As a result, most organizations only perform pentesting once or twice a year, despite hackers updating their arsenal of tools much more frequently – and in conditions which mean they’re not getting the best value, and not receiving readily actionable results.

“Sometimes it’s by solving unsexy problems that you revolutionize a whole industry,” said Caroline Wong, Chief Strategy Officer of Cobalt. “Consultancies have relied on the story that the hardest part of pentesting is hacking the software. Actually, we’ve known for decades what the most pervasive technical problems are and how to address them. The much harder part is connecting with the right people who can do the technical security work, and delivering the results to the development team who can fix the vulnerability.”

From a customer’s perspective, Cobalt’s PtaaS approach opens up a global marketplace of talent, enabling pentesters to collaborate with one another and companies to easily locate specific expertise. This raises the quality bar and reduces the time to start testing from 2-4 weeks to as little as 24 hours. Every tester is thoroughly vetted; the small percentage of applicants accepted onto the platform undergo ongoing peer review to  guarantee high quality output.

Once pentesting begins, Cobalt’s platform logs issues as they arise. It visualizes them on a dashboard and connects seamlessly to development tools such as JIRA, so developers can quickly action on any breaches and notify pentesters – creating a dynamic, real-time feedback loop. This also allows security managers at client companies to oversee the entire process, with immediate visibility for the first time into which security flaws have been fixed, and the ability to request instant retests where needed.

“As someone who oversees security for a large and diverse portfolio of web applications, traditional pentesting simply cannot keep pace,” said Henning Christiansen, Chief Information Security Officer of Axel Springer. “We need real-time insight. Cobalt’s unique delivery model meets this need. All our business units have embraced the platform, which is testament to its ease of use, quality of the test findings, and ability to deliver real results.”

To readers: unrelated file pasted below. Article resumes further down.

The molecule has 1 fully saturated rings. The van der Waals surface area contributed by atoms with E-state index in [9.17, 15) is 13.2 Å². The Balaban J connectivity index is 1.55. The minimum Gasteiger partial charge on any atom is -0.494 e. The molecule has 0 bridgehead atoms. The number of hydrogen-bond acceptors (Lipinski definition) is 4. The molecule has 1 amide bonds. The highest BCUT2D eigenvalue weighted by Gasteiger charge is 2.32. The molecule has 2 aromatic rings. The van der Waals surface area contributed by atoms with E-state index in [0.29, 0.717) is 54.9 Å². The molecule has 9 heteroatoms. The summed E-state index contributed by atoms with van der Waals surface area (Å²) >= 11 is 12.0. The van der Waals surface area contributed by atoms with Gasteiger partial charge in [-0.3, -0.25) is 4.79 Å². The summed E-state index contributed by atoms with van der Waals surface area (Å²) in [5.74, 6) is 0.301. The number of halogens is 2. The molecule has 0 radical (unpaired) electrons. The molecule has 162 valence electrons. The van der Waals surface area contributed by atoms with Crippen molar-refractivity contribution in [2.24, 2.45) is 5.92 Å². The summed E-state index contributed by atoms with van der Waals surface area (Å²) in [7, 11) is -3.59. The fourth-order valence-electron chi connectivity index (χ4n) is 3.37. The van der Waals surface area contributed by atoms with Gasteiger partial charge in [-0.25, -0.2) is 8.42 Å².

“We are the leading API management and integration platform, and it is our job to keep customer data safe and protected,” said Sergey Stelmakh, Platform Security Architect of MuleSoft. “During a pentest we need flexibility and speed, which is what Cobalt gives us — in addition to connecting us to the best talent.”

Cobalt’s platform is also able to collect rich data because, unlike the traditional model, pentesting results aren’t stored and sent in static documents, but rather in a dynamic online repository. This allows the client to improve the security of their customers by surfacing and remediating the types of vulnerability that are affecting them most over time. Cobalt is quickly establishing thought leadership in this critical area of cybersecurity, releasing its annual ‘State of Pentesting’ report, and expects to continue to enrich its business insights and product features in the future.

Gajan Rajanathan at Highland Europe, said: “The digitization of inefficient manual processes has continued to drive value for enterprises, and cybersecurity is no exception. By providing an automated and collaborative environment for DevOps professionals to engage with cybersecurity experts, Cobalt is disrupting a critical part of the application security and compliance value chain. We were impressed with what Jacob and his co-founders have accomplished within such a short period, and believe in their vision to democratize access to the best cybersecurity talent in a transparent manner.”

For the Series B round Highland was joined by angels Scott Belsky (chief product officer at Adobe), Soren Abildgaard (executive VP of engineering at Zendesk), Gary Swart (former CEO of oDesk), Elizabeth Tse (former senior VP of Operations at Upwork), Greg Nicastro (former executive VP of Product at Veracode and former Chief Product Officer at CloudHealth Technologies) and existing angel investor Gerhard Eschelbeck (former VP of security and privacy engineering at Google).